Projects delayed is growth denied

On the need to put in place a project clearance body with an overarching mandate, the fate of mega projects currently under execution perhaps offers the most compelling reason. The newly formed Cabinet Commitment on Investment (CCI), cleared by the government last week to fast-track big-ticket projects, despite being a watered-down version of the original National Investment Board (NIB) proposed earlier, could make a difference.

Currently, among the 198 mega central sector projects costing over Rs 1,000 crore that are under implementation, nearly half, or 81, are running behind schedule. These include seven projects being executed by the Railways that are delayed by more than a decade, according to the Ministry of Statistics and Programme Implementation's latest project status estimate (updated end-July 2012).

The primary reasons for the time overruns, as reported by various projects implementing agencies, include delays in land acquisition and the lack of requisite clearances, especially the forest and environment nod. Much of this arises on account of inadequate coordination among the nodal ministries and administrative wrangling. Added to this are delays in award of works, lack of skilled manpower, high quoted price in tendering process, law and order issue and the poor mobilisation of workers by the contractor.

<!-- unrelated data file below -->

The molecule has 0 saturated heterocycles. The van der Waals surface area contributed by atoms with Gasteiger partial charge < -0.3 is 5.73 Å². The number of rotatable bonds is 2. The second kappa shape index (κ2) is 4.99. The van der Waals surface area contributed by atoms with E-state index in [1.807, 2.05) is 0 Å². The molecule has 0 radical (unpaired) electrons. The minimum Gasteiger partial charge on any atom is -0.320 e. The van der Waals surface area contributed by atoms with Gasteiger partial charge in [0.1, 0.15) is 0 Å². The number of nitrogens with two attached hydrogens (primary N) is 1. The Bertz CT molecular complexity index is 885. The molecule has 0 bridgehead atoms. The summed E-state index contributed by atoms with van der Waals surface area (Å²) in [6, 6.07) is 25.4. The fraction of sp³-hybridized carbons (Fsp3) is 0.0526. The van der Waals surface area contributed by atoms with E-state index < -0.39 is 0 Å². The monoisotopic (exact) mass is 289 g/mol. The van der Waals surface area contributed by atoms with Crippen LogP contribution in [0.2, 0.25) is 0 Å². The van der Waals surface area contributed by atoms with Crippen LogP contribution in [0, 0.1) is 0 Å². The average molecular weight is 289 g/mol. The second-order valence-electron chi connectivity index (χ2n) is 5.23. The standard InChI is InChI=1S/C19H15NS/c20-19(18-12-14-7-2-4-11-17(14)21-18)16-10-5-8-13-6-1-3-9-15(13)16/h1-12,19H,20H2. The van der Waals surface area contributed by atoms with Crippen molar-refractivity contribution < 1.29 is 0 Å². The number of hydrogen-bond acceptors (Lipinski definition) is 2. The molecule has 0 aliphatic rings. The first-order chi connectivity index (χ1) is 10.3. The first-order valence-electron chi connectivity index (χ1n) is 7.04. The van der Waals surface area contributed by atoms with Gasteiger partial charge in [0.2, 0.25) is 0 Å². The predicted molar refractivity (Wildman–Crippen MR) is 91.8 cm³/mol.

In all, out the 81 projects hanging fire, 44 had overall delay in the range of 1 to 12 months, 18 projects had a delay in the range of 13 to 24 months, 16 projects had a delay in the range of 25 to 60 months and 3 projects had recorded delays of 61 months or more, according to the status report.

These delays have an obvious cost implication that has to the ultimately borne by the nation as a whole.

As a result of the delays of the mega projects tracked by the Statistics Ministry, the cost overrun of these 198 projects on a cumulative basis, is pegged at Rs 1.02 lakh crore (or about 16 per cent of the original cost till July, 2012).

While the original proposal that cast the NIB as an appellate body with overriding decision-making powers would perhaps have been the ideal solution, the CCI as a one-stop-shop for mega project clearances should, nevertheless, help.

Anil is a Senior Editor based in New Delhi.

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